Looking for a C system call to copy files

Discussion in 'C Programming' started by Avi, May 29, 2007.

  1. Avi

    Avi Guest

    Hi,

    Is there a UNIX C system command that will let me copy a file?
    I am looking for something similar to "cp" that can be called within a
    C program.
    I know of the "link" system call but this command will set a the
    second file as a link to the first file rather than an independent
    copy of the first file.
    (Windows has the CopyFile command but I didn't find anything that
    would work under UNIX)

    I am also looking for C commands to move files. Is the C system call
    "rename" equivalent to Window's specific MoveFileEx function?

    Thanks,
    Avner Moshkovitz
    Research Analyst
    Email:
     
    Avi, May 29, 2007
    #1
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  2. Avi

    Ian Collins Guest

    Avi wrote:
    > Hi,
    >
    > Is there a UNIX C system command that will let me copy a file?
    > I am looking for something similar to "cp" that can be called within a
    > C program.
    > I know of the "link" system call but this command will set a the
    > second file as a link to the first file rather than an independent
    > copy of the first file.
    > (Windows has the CopyFile command but I didn't find anything that
    > would work under UNIX)
    >
    > I am also looking for C commands to move files. Is the C system call
    > "rename" equivalent to Window's specific MoveFileEx function?
    >

    comp.unix.programmer would be a better place for these questions. The
    only standard C way would be to use the system() function to invoke the
    appropriate commands.

    --
    Ian Collins.
     
    Ian Collins, May 29, 2007
    #2
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  3. Avi said:

    > Hi,
    >
    > Is there a UNIX C system command that will let me copy a file?
    > I am looking for something similar to "cp" that can be called within a
    > C program.


    #include <stdio.h>

    #define COPYFILE_OK 0
    #define COPYFILE_READ_ERROR 1
    #define COPYFILE_WRITE_ERROR 2
    #define COPYFILE_OUTCLOSE_ERROR 4
    #define COPYFILE_OUTOPEN_ERROR 8
    #define COPYFILE_INCLOSE_ERROR 16
    #define COPYFILE_INOPEN_ERROR 32

    int copyoneunixfiletoanother(const char *fntarget, const char *fnsource)
    {
    int rc = COPYFILE_OK;
    FILE *fpin = fopen(fnsource, "rb");
    if(fpin != NULL)
    {
    FILE *fpout = fopen(fntarget, "wb");
    if(fpout != NULL)
    {
    int ch = 0;
    while((ch = getc(fpin)) != EOF)
    {
    putc(ch, fpout);
    }
    if(ferror(fpin))
    {
    rc |= COPYFILE_READ_ERROR;
    }
    if(ferror(fpout))
    {
    rc |= COPYFILE_WRITE_ERROR;
    }
    if(fclose(fpout) != 0)
    {
    rc |= COPYFILE_OUTCLOSE_ERROR;
    }
    }
    else
    {
    rc |= COPYFILE_OUTOPEN_ERROR;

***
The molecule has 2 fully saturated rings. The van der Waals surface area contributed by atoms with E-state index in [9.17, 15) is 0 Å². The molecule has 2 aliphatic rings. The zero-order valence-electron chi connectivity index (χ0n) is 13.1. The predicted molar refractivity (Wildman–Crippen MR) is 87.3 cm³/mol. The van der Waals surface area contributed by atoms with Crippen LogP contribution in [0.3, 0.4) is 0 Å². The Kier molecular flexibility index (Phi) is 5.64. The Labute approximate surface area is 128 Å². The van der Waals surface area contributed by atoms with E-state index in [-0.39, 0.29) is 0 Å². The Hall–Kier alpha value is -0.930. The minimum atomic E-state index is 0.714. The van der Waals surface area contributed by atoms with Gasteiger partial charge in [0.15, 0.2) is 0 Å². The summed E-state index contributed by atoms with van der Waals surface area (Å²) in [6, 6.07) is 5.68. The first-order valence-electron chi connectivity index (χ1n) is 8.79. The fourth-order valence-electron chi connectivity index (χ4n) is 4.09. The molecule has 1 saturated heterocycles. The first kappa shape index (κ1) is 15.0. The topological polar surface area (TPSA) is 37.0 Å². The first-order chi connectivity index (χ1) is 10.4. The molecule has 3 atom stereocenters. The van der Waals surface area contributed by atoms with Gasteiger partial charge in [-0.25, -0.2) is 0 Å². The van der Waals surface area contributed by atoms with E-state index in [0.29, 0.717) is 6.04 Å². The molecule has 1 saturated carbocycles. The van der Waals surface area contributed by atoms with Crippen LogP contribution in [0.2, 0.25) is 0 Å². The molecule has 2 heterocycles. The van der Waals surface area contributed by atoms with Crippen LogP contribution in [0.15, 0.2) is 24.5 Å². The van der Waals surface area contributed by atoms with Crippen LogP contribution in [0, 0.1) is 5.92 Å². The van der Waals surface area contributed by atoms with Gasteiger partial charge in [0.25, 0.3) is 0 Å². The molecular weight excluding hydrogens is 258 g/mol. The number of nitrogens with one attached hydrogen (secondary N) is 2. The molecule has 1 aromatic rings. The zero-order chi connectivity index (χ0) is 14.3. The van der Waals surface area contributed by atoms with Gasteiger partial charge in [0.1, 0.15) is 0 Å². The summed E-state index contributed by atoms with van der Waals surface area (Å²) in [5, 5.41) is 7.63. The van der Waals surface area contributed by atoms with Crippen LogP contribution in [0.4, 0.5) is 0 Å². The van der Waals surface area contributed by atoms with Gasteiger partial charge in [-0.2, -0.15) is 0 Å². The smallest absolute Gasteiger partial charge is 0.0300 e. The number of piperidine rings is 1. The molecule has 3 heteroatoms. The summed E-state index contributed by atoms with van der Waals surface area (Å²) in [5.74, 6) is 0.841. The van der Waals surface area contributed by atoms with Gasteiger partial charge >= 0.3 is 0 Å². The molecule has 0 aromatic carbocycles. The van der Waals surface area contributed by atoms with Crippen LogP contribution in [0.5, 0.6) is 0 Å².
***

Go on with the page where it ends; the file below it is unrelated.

}
    if(fclose(fpin) != 0)
    {
    rc |= COPYFILE_INCLOSE_ERROR;
    }
    else
    {
    rc |= COPYFILE_INOPEN_ERROR;
    }
    return rc;
    }

    <snip>

    > I am also looking for C commands to move files. Is the C system call
    > "rename" equivalent to Window's specific MoveFileEx function?


    The standard C library function, rename(), changes the name of a file.
    If your implementation considers a file's path to be part of its name,
    then it will presumably allow you to move files using rename().

    > Thanks,
    > Avner Moshkovitz
    > Research Analyst
    > Email:


    Consider extending your researches to encompass "The C Programming
    Language", 2nd edition, by Brian W Kernighan and Dennis M Ritchie,
    which covers the above topics on pp 16-17, 162, and 242.

    --
    Richard Heathfield
    "Usenet is a strange place" - dmr 29/7/1999
    http://www.cpax.org.uk
    email: rjh at the above domain, - www.
     
    Richard Heathfield, May 29, 2007
    #3
  4. On Tue, 29 May 2007 00:05:49 +0000, Richard Heathfield wrote:
    >Avi said:
    >> Is there a UNIX C system command that will let me copy a file?
    >> I am looking for something similar to "cp" that can be called within a
    >> C program.


    IIRC, cp can be called from within a C program.

    >#include <stdio.h>
    >
    >#define COPYFILE_OK 0
    >#define COPYFILE_READ_ERROR 1
    >#define COPYFILE_WRITE_ERROR 2
    >#define COPYFILE_OUTCLOSE_ERROR 4
    >#define COPYFILE_OUTOPEN_ERROR 8
    >#define COPYFILE_INCLOSE_ERROR 16
    >#define COPYFILE_INOPEN_ERROR 32
    >
    >int copyoneunixfiletoanother(const char *fntarget, const char *fnsource)
    >{
    > int rc = COPYFILE_OK;
    > FILE *fpin = fopen(fnsource, "rb");
    > if(fpin != NULL)
    > {
    > FILE *fpout = fopen(fntarget, "wb");
    > if(fpout != NULL)
    > {
    > int ch = 0;
    > while((ch = getc(fpin)) != EOF)
    > {
    > putc(ch, fpout);
    > }
    > if(ferror(fpin))
    > {